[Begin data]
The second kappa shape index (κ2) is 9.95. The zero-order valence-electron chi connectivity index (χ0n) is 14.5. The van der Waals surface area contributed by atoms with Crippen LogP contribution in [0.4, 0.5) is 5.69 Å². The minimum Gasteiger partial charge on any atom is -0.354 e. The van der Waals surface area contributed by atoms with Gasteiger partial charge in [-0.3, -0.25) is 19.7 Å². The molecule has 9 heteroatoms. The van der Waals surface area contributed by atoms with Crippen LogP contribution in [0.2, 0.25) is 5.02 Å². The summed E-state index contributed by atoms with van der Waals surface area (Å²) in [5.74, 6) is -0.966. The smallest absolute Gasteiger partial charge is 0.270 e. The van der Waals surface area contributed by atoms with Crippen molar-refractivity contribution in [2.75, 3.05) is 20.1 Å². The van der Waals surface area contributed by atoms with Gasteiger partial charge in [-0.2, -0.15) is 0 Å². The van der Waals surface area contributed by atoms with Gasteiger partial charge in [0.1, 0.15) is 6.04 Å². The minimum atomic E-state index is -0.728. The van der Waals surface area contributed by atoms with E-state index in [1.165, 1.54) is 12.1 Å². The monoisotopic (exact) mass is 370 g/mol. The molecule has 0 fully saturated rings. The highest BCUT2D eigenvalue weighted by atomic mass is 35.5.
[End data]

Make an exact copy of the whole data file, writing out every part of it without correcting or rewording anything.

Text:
The second kappa shape index (κ2) is 9.95. The zero-order valence-electron chi connectivity index (χ0n) is 14.5. The van der Waals surface area contributed by atoms with Crippen LogP contribution in [0.4, 0.5) is 5.69 Å². The minimum Gasteiger partial charge on any atom is -0.354 e. The van der Waals surface area contributed by atoms with Gasteiger partial charge in [-0.3, -0.25) is 19.7 Å². The molecule has 9 heteroatoms. The van der Waals surface area contributed by atoms with Crippen LogP contribution in [0.2, 0.25) is 5.02 Å². The summed E-state index contributed by atoms with van der Waals surface area (Å²) in [5.74, 6) is -0.966. The smallest absolute Gasteiger partial charge is 0.270 e. The van der Waals surface area contributed by atoms with Crippen molar-refractivity contribution in [2.75, 3.05) is 20.1 Å². The van der Waals surface area contributed by atoms with Gasteiger partial charge in [-0.2, -0.15) is 0 Å². The van der Waals surface area contributed by atoms with Gasteiger partial charge in [0.1, 0.15) is 6.04 Å². The minimum atomic E-state index is -0.728. The van der Waals surface area contributed by atoms with E-state index in [1.165, 1.54) is 12.1 Å². The monoisotopic (exact) mass is 370 g/mol. The molecule has 0 fully saturated rings. The highest BCUT2D eigenvalue weighted by atomic mass is 35.5.